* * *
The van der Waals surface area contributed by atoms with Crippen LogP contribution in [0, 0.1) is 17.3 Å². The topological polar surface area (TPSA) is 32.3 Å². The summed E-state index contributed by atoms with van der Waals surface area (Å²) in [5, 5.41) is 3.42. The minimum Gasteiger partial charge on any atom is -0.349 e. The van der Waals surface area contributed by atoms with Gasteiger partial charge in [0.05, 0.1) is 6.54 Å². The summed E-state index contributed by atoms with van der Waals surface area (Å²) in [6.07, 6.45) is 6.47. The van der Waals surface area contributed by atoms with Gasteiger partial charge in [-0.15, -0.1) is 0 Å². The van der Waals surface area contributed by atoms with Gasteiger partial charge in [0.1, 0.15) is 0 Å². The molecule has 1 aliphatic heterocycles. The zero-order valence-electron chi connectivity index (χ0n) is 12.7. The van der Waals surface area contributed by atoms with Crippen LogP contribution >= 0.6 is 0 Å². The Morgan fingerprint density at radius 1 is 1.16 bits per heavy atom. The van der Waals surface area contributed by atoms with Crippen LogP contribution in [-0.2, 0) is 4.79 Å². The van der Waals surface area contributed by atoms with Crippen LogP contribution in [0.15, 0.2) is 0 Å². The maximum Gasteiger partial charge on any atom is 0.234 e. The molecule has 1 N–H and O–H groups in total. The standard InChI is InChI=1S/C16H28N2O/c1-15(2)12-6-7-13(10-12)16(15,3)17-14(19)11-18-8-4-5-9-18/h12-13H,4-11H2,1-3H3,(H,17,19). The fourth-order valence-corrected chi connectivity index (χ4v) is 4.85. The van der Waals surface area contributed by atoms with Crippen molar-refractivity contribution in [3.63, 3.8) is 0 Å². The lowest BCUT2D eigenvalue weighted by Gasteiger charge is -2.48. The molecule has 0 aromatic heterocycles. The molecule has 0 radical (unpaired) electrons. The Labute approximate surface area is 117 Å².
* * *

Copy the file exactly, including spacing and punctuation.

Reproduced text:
The van der Waals surface area contributed by atoms with Crippen LogP contribution in [0, 0.1) is 17.3 Å². The topological polar surface area (TPSA) is 32.3 Å². The summed E-state index contributed by atoms with van der Waals surface area (Å²) in [5, 5.41) is 3.42. The minimum Gasteiger partial charge on any atom is -0.349 e. The van der Waals surface area contributed by atoms with Gasteiger partial charge in [0.05, 0.1) is 6.54 Å². The summed E-state index contributed by atoms with van der Waals surface area (Å²) in [6.07, 6.45) is 6.47. The van der Waals surface area contributed by atoms with Gasteiger partial charge in [-0.15, -0.1) is 0 Å². The van der Waals surface area contributed by atoms with Gasteiger partial charge in [0.1, 0.15) is 0 Å². The molecule has 1 aliphatic heterocycles. The zero-order valence-electron chi connectivity index (χ0n) is 12.7. The van der Waals surface area contributed by atoms with Crippen LogP contribution >= 0.6 is 0 Å². The Morgan fingerprint density at radius 1 is 1.16 bits per heavy atom. The van der Waals surface area contributed by atoms with Crippen LogP contribution in [-0.2, 0) is 4.79 Å². The van der Waals surface area contributed by atoms with Crippen LogP contribution in [0.15, 0.2) is 0 Å². The maximum Gasteiger partial charge on any atom is 0.234 e. The molecule has 1 N–H and O–H groups in total. The standard InChI is InChI=1S/C16H28N2O/c1-15(2)12-6-7-13(10-12)16(15,3)17-14(19)11-18-8-4-5-9-18/h12-13H,4-11H2,1-3H3,(H,17,19). The fourth-order valence-corrected chi connectivity index (χ4v) is 4.85. The van der Waals surface area contributed by atoms with Crippen molar-refractivity contribution in [3.63, 3.8) is 0 Å². The lowest BCUT2D eigenvalue weighted by Gasteiger charge is -2.48. The molecule has 0 aromatic heterocycles. The molecule has 0 radical (unpaired) electrons. The Labute approximate surface area is 117 Å².